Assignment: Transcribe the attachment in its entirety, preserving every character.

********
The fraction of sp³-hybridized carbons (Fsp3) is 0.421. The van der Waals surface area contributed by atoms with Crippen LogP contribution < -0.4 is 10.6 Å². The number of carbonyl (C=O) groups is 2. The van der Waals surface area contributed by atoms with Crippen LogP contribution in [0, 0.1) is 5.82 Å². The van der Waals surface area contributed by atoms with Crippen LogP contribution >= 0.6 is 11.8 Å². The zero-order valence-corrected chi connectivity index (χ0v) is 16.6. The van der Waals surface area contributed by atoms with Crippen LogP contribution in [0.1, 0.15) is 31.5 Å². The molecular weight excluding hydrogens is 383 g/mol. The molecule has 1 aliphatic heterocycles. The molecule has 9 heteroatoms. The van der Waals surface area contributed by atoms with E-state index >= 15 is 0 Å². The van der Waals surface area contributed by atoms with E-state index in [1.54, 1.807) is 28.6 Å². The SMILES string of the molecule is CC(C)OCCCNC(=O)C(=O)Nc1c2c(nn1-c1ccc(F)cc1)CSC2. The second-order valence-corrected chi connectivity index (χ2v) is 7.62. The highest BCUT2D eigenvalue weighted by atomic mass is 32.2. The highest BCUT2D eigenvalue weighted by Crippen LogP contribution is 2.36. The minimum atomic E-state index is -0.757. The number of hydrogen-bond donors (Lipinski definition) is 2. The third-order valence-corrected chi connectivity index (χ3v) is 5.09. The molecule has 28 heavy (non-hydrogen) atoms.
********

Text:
The fraction of sp³-hybridized carbons (Fsp3) is 0.421. The van der Waals surface area contributed by atoms with Crippen LogP contribution < -0.4 is 10.6 Å². The number of carbonyl (C=O) groups is 2. The van der Waals surface area contributed by atoms with Crippen LogP contribution in [0, 0.1) is 5.82 Å². The van der Waals surface area contributed by atoms with Crippen LogP contribution >= 0.6 is 11.8 Å². The zero-order valence-corrected chi connectivity index (χ0v) is 16.6. The van der Waals surface area contributed by atoms with Crippen LogP contribution in [0.1, 0.15) is 31.5 Å². The molecular weight excluding hydrogens is 383 g/mol. The molecule has 1 aliphatic heterocycles. The molecule has 9 heteroatoms. The van der Waals surface area contributed by atoms with E-state index >= 15 is 0 Å². The van der Waals surface area contributed by atoms with E-state index in [1.54, 1.807) is 28.6 Å². The SMILES string of the molecule is CC(C)OCCCNC(=O)C(=O)Nc1c2c(nn1-c1ccc(F)cc1)CSC2. The second-order valence-corrected chi connectivity index (χ2v) is 7.62. The highest BCUT2D eigenvalue weighted by atomic mass is 32.2. The highest BCUT2D eigenvalue weighted by Crippen LogP contribution is 2.36. The minimum atomic E-state index is -0.757. The number of hydrogen-bond donors (Lipinski definition) is 2. The third-order valence-corrected chi connectivity index (χ3v) is 5.09. The molecule has 28 heavy (non-hydrogen) atoms.